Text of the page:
The conceptual milieux infiltrating the newly established art colleges in Southern California were the perfect sites for these two radical performances.
“Disappearing — California.” That’s an intriguing title.
All three artists in the show were dealing with the dematerialization of artwork and the elimination of the artist as subject. Tragically, two of the artists, Jack Goldstein, and Bas Jan Ader, eventually disappeared for real.
Jack, who was a successful artist in the 1980s, disappeared for many years in a trailer in the San Bernardino valley, while Bas Jan was lost at sea. In his ill-fated last performance titled In Search of the Miraculous (1975), the artist left Cape Cod in a little guppy boat, equipped with provisions for 160 days.
Bas Jan was an experienced sailor but nevertheless did not arrive at his European destination. The tragic disappearance of Bas Jan Ader was and has been influential for many artists — amongst others, Chris Burden.
Eventually, it was Chris’ performance Disappearing (1971) that gave the show the title. Burden disappeared for three consecutive days without prior notice to anyone and without mentioning his whereabouts.
The exhibition is, on one hand, a case study of early California conceptualism. On the other hand, it describes a very specific political and social environment that these three artists were surrounded by. As young men when the Vietnam War was in full swing, they must have experienced the threat of being drafted.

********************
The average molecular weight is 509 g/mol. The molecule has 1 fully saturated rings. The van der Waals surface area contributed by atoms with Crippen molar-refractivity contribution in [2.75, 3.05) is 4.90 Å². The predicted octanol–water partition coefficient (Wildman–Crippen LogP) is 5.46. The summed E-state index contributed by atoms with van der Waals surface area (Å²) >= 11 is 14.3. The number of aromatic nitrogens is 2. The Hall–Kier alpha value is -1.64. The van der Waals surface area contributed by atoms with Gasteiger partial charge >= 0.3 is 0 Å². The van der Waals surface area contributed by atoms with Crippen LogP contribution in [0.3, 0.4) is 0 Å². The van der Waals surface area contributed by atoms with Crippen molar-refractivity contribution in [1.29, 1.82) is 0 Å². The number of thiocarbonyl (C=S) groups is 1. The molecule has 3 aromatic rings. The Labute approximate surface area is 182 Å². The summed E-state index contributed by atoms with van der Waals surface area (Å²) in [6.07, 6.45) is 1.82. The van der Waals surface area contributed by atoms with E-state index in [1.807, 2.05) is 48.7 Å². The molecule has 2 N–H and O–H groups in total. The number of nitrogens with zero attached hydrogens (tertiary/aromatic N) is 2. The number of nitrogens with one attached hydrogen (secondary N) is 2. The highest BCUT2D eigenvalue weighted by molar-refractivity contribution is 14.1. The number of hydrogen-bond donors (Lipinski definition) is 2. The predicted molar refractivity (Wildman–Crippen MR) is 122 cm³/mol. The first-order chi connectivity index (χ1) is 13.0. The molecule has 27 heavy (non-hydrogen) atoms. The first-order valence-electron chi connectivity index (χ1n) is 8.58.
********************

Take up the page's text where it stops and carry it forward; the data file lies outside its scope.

It is also an interesting coincidence that at exactly the same time, the first feminist art class got established at CalArts. Both for women and men, performance art seemed the right answer and radically infused the discourse of the time.
To exhibit three male artists in our politicized times is to some degree a kind of provocative statement. In our strange times, when many people are concerned about their own political disappearance, it feels it is an interesting parallel to consider.
Bas disappeared in 1975. Jack died in 2003, and Chris in 2015. Did you collaborate with any of them before they died?
Unfortunately, I didn’t have a chance to discuss the “Disappearing” show which Chris. Although I vividly remember a conversation I had with him about Jack Goldstein. Chris is an amazing artist, but he was, of course, mainly interested in his own unique practice.
All three artists were strong personalities, and it is the first time ever that their work is being contextualized in a broader thematic sense. I am not sure how controversial my idea would have been if they were still alive.
How are your first few months going at Marian Goodman Gallery? There have been some high-profile moves in recent years from the nonprofit to the for-profit art world.
After having worked in the museum world for nearly 20 years, it was exciting to start my new role at the gallery. Over the years, I have worked with many of [Marian Goodman’s] artists, including Gerhard Richter, John Baldessari, Adrian Villar Rojas, Nairy Baghramian, and many others.
Marian is one of the very rare gallerists that created a unique institution of her own. I am extremely interested in working on meaningful shows with an amazing roster of artists.
As I am working with the same artists, it doesn’t feel that my move is extremely different. My role, in some ways, has become closer knit with the artists and luckily the turnaround time to do a show is significantly shorter than in the museum world.
Nan Goldin recently joined the gallery and will be having a big show at Marian Goodman London in the fall.
“Disappearing — California, c. 1970: Bas Jan Ader, Chris Burden, Jack Goldstein,” through August 11, at the Modern Art Museum of Fort Worth, themodern.org